How does phenomenology fit into this picture? Phenomenological characterisations are not directly concerned with uncovering the causal structure of the mental states and processes that are their explanatory targets, focusing instead on delivering a ‘constitutive’ understanding of psychological phenomena—telling us what mental states and processes essentially are, rather than how they work. While this means, on the mechanist model, that phenomenological claims do not qualify as scientific explanations in their own right, those claims can nonetheless constrain scientific practice by shaping the space of possible mechanisms investigated by the subdisciplines of the mind sciences. Moreover, the analyses of the kind of ‘phenomenological psychology’ Pokropski favours can be revisited and revised in light of hypotheses about underlying mechanisms. In this way, phenomenology is integrated into cognitive science via relationships of mutual constraint analogous to those that unify scientific subdisciplines in general.
Chapters 4 and 5 begin to flesh out how this might look in practice. Drawing on some passages from Ideas, Pokropski argues in Chapter 4 that we should read Husserlian phenomenology as delivering functional analyses of mental states and processes. Phenomenologists aim to reveal how different modes of intentional relation to the world are constituted by uncovering the sub-capacities on which they depend—as when, for example, the temporal structure of experience is shown to depend on retentional and protentional capacities. Whilst such functional analyses do not describe the mechanisms that implement these sub-capacities, they nonetheless constrain the space of viable mechanistic models that could implement them, and are thus apt for integration into cognitive scientific practice. Pokropski suggests that we find this explanatory structure in some recent attempts to blend phenomenology and cognitive science, such as Michael Madary’s (2017) marriage of a Husserlian analyses of the anticipatory structure of visual experience with predictive processing models in visual psychology.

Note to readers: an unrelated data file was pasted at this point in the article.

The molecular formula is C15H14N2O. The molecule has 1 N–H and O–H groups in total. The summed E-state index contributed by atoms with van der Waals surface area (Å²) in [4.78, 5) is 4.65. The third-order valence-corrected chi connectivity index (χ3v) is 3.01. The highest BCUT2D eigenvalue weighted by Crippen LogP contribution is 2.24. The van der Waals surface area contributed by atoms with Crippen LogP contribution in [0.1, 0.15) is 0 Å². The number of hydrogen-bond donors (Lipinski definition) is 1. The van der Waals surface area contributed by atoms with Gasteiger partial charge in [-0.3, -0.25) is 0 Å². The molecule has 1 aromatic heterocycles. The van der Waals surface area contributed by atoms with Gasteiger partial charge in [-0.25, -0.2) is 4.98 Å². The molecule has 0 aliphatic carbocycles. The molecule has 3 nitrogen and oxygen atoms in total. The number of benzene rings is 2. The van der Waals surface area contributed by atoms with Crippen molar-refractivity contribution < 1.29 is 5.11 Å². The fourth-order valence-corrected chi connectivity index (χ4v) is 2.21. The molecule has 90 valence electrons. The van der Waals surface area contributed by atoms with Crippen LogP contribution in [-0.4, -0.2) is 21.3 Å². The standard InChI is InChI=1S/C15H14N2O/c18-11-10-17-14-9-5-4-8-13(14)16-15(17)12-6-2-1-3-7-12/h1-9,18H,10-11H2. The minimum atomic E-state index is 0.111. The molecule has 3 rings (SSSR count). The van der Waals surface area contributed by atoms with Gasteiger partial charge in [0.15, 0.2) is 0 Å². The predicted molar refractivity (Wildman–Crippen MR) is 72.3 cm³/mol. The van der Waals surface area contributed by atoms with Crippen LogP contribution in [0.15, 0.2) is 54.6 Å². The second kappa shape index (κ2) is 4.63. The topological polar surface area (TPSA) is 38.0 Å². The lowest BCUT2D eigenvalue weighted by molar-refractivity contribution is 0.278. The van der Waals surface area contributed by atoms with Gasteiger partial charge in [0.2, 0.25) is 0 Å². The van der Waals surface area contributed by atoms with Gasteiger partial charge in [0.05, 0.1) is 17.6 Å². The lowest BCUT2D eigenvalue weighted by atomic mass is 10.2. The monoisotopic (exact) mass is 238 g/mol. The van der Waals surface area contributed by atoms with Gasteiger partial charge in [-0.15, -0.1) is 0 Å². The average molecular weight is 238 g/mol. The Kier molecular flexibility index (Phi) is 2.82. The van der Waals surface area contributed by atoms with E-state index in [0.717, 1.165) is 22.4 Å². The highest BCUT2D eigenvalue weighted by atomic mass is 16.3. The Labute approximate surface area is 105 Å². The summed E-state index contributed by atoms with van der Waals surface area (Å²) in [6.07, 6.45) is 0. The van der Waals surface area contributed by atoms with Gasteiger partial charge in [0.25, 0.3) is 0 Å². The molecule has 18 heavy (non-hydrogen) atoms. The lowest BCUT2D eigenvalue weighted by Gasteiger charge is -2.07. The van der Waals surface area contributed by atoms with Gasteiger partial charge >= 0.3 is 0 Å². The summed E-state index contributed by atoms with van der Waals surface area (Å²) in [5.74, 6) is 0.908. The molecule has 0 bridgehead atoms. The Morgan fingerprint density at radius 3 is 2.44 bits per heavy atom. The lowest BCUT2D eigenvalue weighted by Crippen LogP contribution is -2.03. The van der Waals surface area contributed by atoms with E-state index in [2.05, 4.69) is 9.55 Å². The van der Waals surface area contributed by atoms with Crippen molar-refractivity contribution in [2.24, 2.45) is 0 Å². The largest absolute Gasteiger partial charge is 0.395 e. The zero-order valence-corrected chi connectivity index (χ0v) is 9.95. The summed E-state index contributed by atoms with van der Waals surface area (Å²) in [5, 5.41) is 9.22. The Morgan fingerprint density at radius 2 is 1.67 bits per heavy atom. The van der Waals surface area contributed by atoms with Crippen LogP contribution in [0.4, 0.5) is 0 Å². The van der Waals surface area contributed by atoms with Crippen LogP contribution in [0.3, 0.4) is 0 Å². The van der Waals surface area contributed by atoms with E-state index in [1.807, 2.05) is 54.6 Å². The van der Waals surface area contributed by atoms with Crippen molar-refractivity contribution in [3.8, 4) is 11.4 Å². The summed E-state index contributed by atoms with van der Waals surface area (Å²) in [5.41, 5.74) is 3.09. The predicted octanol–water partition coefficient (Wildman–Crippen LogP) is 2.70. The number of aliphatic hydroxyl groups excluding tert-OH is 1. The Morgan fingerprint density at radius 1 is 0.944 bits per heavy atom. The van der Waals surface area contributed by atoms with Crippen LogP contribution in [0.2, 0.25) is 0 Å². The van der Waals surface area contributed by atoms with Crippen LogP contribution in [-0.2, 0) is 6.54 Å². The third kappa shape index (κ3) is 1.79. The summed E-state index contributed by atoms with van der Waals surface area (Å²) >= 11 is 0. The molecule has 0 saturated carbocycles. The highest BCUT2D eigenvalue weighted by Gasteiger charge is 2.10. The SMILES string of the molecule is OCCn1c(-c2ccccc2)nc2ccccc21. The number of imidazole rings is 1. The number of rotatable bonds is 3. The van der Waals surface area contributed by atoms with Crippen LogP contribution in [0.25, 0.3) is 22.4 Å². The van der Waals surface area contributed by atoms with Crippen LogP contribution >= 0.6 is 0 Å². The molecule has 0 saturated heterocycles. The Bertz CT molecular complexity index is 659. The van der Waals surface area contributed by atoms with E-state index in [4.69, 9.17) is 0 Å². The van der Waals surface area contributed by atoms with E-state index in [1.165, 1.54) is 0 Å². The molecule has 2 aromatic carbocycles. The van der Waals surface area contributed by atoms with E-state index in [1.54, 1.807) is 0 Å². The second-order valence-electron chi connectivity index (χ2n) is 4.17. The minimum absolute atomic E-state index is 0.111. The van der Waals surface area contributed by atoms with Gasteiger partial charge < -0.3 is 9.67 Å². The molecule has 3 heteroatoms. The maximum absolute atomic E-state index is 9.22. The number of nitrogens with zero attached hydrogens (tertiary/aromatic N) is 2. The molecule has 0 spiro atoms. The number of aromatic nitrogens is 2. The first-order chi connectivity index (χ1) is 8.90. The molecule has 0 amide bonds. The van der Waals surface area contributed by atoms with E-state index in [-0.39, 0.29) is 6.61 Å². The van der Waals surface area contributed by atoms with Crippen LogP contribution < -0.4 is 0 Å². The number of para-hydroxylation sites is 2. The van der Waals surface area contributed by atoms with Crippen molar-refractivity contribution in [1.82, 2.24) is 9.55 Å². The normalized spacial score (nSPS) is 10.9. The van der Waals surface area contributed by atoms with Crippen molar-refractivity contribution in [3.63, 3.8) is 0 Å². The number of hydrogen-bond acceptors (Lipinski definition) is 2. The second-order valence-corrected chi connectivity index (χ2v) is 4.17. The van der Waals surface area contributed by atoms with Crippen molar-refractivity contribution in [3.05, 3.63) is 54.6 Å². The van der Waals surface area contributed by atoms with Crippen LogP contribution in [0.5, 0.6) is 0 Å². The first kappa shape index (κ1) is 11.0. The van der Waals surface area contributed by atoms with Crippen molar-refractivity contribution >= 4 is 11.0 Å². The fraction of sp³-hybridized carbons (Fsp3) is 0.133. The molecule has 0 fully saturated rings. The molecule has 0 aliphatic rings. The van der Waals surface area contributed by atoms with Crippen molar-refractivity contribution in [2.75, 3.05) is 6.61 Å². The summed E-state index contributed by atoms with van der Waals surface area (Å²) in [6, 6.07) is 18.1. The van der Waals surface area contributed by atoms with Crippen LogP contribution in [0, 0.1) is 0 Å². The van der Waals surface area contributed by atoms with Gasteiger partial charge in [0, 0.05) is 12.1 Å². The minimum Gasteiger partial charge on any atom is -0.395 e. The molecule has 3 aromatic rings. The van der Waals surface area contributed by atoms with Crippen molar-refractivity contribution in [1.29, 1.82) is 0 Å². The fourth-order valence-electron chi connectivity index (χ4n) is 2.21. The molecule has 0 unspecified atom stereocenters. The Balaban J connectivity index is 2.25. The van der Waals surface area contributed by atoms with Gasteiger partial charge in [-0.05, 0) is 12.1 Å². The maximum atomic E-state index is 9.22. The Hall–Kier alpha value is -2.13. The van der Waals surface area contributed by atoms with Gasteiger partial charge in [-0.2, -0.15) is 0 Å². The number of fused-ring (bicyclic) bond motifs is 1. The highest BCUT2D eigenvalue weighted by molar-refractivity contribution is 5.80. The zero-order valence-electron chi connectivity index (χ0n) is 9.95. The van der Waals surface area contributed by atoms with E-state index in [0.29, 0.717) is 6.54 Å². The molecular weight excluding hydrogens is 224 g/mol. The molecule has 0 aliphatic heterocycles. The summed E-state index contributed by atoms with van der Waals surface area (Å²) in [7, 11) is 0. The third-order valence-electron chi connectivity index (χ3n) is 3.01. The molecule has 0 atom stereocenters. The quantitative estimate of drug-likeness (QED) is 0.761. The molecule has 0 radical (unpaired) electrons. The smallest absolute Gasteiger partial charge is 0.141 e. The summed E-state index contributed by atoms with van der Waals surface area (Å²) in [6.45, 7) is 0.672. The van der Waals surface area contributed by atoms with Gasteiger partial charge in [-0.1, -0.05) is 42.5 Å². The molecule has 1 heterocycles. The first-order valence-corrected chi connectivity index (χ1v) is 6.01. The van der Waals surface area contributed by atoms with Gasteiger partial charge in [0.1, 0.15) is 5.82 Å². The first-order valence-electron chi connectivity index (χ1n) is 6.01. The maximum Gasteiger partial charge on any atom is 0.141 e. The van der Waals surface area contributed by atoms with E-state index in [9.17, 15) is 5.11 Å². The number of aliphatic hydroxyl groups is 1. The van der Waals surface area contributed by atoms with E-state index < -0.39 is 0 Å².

Chapter 5 considers existing proposals for integrating phenomenological analyses with dynamical-mechanistic explanations. Some theorists have attempted to integrate phenomenology with cognitive science by drawing connections between phenomenological characterisations of an explanatory target and models of the target couched in the language of dynamical systems theory. The latter vocabulary characterises systems in terms of the topology of their state space, attempting to mathematically specify the stable trajectories that characterise how the behaviour of a complex system evolves over time. Some phenomenological analyses likewise attempt to identify stable patterns in the ways in which particular kinds of experience unfold over time—for example, Pokropski cites the results of Claire Petitmengin’s microphenomenological interviews which purport to uncover regularities in the character and trajectory of abnormal experiences prior to the onset of epileptic seizures. Some ‘neurophenomenologists’ argue that psychological phenomena can thus be explained via appeal to the consonance between the temporal patterns of experience identified by phenomenology and the topological structures specified by dynamical models. This fits with Pokropski’s vision of the integration of phenomenology with cognitive science insofar as the phenomenologist’s descriptions constrain the space of viable models of the dynamics of the target system. But Pokropski argues that his framework also lets us see the limitations of current neurophenomenological explanations—the simple characterisations of linear experiential trajectories that neurophenomenologists tend to provide contrast with the complex, multidimensional models of neural state-space yielded by dynamical systems neuroscience. Proper integration of phenomenology with this branch of cognitive science demands phenomenological characterisations of target phenomena that mirror the depth and complexity of the multidimensional dynamical models they aspire to constrain.
The chapters of Pokropski’s book can be read semi-independently, and could function as lucid, high-level introductions to their subject matter. Readers without prior knowledge of mechanistic explanation or Husserlian phenomenology will be brought up to speed by summaries of the main contours of those movements and their historical developments. This structure has its pros and cons. Presupposing no detailed prior knowledge of the views at issue fits with Pokropski’s inclusive and integrative aims, and the book’s modular structure allows readers to dip in and out of chapters in ways that fit their particular interests. On the ‘con’ side, this structure entails occasional repetition of material across chapters, and the presentation and defense of Pokropski’s central proposal sometimes takes a back seat to exegetical material dealing with the details of contrasting views. The book’s main achievement is to introduce Pokropski’s proposed naturalization of phenomenology as worthy of serious consideration by naturalistically-inclined phenomenologists and broad-minded mechanists. This is an important advance, moving contemporary discussion of naturalizing phenomenology forward in ways that future work on the topic will have to reckon with. But some important open questions remain about the shape and scope of Pokropski’s proposal. The prospects of Pokropski’s way of integrating phenomenology with cognitive science depend on the viability and compatibility of its constituent parts—Pokropski’s take on Husserlian philosophical psychology, and multi-level mechanistic explanation. Questions arise on each score.